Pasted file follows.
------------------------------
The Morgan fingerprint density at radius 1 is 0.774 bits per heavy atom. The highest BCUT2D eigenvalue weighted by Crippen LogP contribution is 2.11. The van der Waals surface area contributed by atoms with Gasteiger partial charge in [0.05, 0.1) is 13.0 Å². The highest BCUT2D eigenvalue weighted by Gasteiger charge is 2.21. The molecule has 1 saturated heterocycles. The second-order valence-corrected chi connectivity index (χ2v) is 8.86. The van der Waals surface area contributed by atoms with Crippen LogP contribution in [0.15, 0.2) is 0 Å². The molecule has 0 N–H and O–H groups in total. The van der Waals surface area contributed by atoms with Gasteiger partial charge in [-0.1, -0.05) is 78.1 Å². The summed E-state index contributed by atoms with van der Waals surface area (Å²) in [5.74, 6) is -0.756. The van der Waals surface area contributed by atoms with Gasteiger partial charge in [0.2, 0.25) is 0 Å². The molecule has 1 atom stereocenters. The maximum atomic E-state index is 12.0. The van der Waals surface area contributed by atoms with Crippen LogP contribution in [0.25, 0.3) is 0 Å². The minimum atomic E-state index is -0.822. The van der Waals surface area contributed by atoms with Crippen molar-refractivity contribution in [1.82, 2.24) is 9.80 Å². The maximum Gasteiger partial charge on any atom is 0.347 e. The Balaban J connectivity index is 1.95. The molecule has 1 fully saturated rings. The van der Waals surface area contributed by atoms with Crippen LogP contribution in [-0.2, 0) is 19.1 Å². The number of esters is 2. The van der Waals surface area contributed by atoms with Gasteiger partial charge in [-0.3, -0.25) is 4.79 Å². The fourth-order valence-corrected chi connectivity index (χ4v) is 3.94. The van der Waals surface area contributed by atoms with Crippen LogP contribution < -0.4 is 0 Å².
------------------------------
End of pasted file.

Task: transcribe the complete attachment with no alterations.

The Morgan fingerprint density at radius 1 is 0.774 bits per heavy atom. The highest BCUT2D eigenvalue weighted by Crippen LogP contribution is 2.11. The van der Waals surface area contributed by atoms with Gasteiger partial charge in [0.05, 0.1) is 13.0 Å². The highest BCUT2D eigenvalue weighted by Gasteiger charge is 2.21. The molecule has 1 saturated heterocycles. The second-order valence-corrected chi connectivity index (χ2v) is 8.86. The van der Waals surface area contributed by atoms with Crippen LogP contribution in [0.15, 0.2) is 0 Å². The molecule has 0 N–H and O–H groups in total. The van der Waals surface area contributed by atoms with Gasteiger partial charge in [-0.1, -0.05) is 78.1 Å². The summed E-state index contributed by atoms with van der Waals surface area (Å²) in [5.74, 6) is -0.756. The van der Waals surface area contributed by atoms with Gasteiger partial charge in [0.2, 0.25) is 0 Å². The molecule has 1 atom stereocenters. The maximum atomic E-state index is 12.0. The van der Waals surface area contributed by atoms with Crippen LogP contribution in [0.25, 0.3) is 0 Å². The minimum atomic E-state index is -0.822. The van der Waals surface area contributed by atoms with Crippen molar-refractivity contribution in [1.82, 2.24) is 9.80 Å². The maximum Gasteiger partial charge on any atom is 0.347 e. The Balaban J connectivity index is 1.95. The molecule has 1 fully saturated rings. The van der Waals surface area contributed by atoms with Crippen LogP contribution in [-0.2, 0) is 19.1 Å². The number of esters is 2. The van der Waals surface area contributed by atoms with Gasteiger partial charge in [-0.3, -0.25) is 4.79 Å². The fourth-order valence-corrected chi connectivity index (χ4v) is 3.94. The van der Waals surface area contributed by atoms with Crippen LogP contribution < -0.4 is 0 Å².